The world is fooked
at 08:53 17 Jun 2019

Being realistic about it, Boris is going to be our next PM. The Tory party see him as, somehow, being someone who can win elections against the Labour party and have decided that this is clearly more important than resolving Brexit in a way that doesn’t destroy the country and indeed more important than what is best for the country in general. Concerns about his lack of competence and integrity have been pushed aside in the interests of preserving the Conservative Party and their grip on power. Standard, but depressing nonetheless.

More broadly, though, is there anything more indicative of how badly we’re fooked as a society than Boris and Trump coming to power? Neither man is remotely capable of the job they have been tasked with, both are where they are solely on the back of white male privilege and nothing more. They are the definition of the triumph of elitism over meritocracy.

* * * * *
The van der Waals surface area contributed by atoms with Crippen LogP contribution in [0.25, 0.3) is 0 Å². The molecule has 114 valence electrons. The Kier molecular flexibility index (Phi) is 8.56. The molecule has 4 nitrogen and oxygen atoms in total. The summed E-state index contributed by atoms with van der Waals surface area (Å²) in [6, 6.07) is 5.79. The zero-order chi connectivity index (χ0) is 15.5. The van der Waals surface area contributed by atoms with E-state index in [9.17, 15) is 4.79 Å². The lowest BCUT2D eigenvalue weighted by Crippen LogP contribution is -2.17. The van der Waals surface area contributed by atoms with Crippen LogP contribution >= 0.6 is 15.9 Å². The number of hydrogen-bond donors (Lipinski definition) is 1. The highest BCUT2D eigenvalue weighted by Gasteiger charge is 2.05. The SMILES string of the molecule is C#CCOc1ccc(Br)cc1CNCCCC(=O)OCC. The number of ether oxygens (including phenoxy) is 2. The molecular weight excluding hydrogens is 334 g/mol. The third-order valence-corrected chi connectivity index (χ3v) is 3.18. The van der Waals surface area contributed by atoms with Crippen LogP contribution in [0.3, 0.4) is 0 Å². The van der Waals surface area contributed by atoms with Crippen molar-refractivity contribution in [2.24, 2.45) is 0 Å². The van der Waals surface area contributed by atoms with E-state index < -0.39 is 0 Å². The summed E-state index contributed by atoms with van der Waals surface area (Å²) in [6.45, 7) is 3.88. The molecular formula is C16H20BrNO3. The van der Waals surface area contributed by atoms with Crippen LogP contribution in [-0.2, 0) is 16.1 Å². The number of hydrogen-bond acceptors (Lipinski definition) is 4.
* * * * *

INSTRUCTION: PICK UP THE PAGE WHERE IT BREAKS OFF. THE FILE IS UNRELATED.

Let’s start with Trump. The man is a thick bigot, the most fragile egotist imaginable. The Trump blimp triggered him so badly precisely because it was so accurate. He pitches himself as a successful businessman who knows how to get deals done, someone who is not part of the establishment and who has been a huge success. Bigly successful. And yet, if he’d simply put the vast wealth he inherited from his father into a savings account he would be wealthier than he is now. He has failed as a businessman many times over and any mitigating success has come solely because his vast inherited wealth has enabled him to try and try again. His one selling point is based on smoke and mirrors.